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Yorkshire coast icons: Grey Phalarope

April 17, 2014

This article was originally published here by Yorkshire Coast Nature in March 2014

The second of Mark’s seasonal favourites from our hallowed home coast is a charismatic traveller with peculiar feeding habitats, enlightened gender roles and a penchant for surfing….

There are very few birds which actively seek out the most tempestuous corners of our coastline, and those that do (for example several seaducks and gull species) are necessarily hardy opportunists; a unique exception, however, is a comparatively tiny and dainty shorebird from the high Arctic, the Grey Phalarope. Indeed the best place to look for one of these beguiling waders is where wave action whips the water into a mini-maelstroms of surf and spray, bringing their microscopic quarry within reach.

But such specialised tastes require specialised feeding techniques, and phalaropes possess no fewer than three for this very purpose. Firstly, there’s a sewing machine-like stabbing motion, picking prey from the surface and often repeated with some speed; secondly, there’s straightforward up-ending, a familiar trait of, for example, dabbling ducks (but very unusual for a wader); and thirdly, there’s a unique technique which involves spinning in a repetitive motion and creating a miniature vortex; a distinct advantage not only when playing pin the tail on the donkey, but also for encouraging invertebrate prey towards the surface.

We’re usually blessed with a handful of sightings on the Yorkshire coast each year, often involving brief visits or fly-bys on their way from far northern breeding grounds to their winter quarters in sub-tropical waters off Africa. However, if feeding conditions en route are good, they often stick around for a few days, when their sometimes very forthcoming nature can inspire plenty of justified adoration. After autumnal storms, meanwhile, birds can occasionally be found on almost any inland water body, and I’ve been lucky enough to watch slightly lost-looking birds on urban reservoirs and even small boating lakes in London.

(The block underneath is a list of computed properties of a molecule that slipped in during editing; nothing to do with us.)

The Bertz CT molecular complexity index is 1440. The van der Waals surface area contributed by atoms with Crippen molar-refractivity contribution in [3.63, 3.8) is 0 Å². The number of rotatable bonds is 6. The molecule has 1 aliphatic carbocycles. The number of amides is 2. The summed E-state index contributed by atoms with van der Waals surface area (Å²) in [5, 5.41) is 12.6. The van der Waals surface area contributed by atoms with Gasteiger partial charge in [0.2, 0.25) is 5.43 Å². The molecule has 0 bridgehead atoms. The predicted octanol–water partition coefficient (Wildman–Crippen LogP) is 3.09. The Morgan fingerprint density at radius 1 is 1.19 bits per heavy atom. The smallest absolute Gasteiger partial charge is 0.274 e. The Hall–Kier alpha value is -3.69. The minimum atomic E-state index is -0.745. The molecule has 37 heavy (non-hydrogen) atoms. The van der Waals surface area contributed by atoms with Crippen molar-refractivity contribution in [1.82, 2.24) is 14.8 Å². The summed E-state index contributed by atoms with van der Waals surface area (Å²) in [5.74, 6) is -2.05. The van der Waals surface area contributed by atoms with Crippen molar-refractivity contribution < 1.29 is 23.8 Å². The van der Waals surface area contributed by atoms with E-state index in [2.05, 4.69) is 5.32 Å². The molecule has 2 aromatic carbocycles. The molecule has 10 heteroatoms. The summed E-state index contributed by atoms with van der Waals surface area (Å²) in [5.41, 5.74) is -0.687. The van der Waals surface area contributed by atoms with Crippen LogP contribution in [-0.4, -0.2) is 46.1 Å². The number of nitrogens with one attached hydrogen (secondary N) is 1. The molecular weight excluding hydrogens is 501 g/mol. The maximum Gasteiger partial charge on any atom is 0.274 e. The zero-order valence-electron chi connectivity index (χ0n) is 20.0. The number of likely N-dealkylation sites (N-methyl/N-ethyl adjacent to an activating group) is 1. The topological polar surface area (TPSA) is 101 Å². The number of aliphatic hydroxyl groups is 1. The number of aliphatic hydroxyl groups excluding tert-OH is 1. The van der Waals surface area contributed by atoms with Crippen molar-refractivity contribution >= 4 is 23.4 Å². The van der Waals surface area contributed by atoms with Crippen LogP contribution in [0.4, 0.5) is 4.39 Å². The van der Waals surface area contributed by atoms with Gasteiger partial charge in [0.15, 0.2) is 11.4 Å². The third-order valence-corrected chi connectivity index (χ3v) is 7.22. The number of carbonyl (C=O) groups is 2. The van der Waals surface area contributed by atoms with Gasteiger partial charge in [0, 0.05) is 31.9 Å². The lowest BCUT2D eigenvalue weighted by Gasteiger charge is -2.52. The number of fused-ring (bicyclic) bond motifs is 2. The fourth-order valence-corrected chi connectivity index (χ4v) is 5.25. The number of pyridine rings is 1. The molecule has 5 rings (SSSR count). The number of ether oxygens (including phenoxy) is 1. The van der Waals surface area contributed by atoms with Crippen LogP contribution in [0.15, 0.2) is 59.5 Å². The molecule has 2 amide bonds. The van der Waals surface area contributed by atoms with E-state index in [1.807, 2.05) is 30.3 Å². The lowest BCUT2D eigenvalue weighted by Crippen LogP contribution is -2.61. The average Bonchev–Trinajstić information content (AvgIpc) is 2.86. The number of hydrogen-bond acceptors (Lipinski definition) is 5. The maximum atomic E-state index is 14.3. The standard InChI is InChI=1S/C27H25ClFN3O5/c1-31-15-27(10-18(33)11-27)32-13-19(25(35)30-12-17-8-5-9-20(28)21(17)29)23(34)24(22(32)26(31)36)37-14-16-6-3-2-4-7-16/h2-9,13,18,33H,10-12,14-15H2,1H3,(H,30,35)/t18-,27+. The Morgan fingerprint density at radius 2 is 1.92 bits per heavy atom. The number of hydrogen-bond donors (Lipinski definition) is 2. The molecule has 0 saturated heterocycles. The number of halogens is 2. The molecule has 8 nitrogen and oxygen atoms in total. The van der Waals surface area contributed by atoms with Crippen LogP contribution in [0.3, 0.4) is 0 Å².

Peculiarly for waders (and indeed for many bird families), phalaropes reverse the commoner gender roles when breeding, and once the eggs are laid, the female deserts the territory and leaves the male to brood, hatch and tend the young to independence. Inkeeping with such a role reversal, the females compete for the attention of males, and are also the flashier of the two in summer plumage; by the time they reach us, however, bothe sexes are very much back in civvies, with a characteristic frosty grey and white winter plumage, smudged with black around the eyes, forecrown and wing feathers.

All words and Pictures copyright Mark James Pearson 2014

 

 

 

 

 

 

 

 

 

 

 

 

 

 

 

 

 

 

 

 

 

 

 

 

 

 

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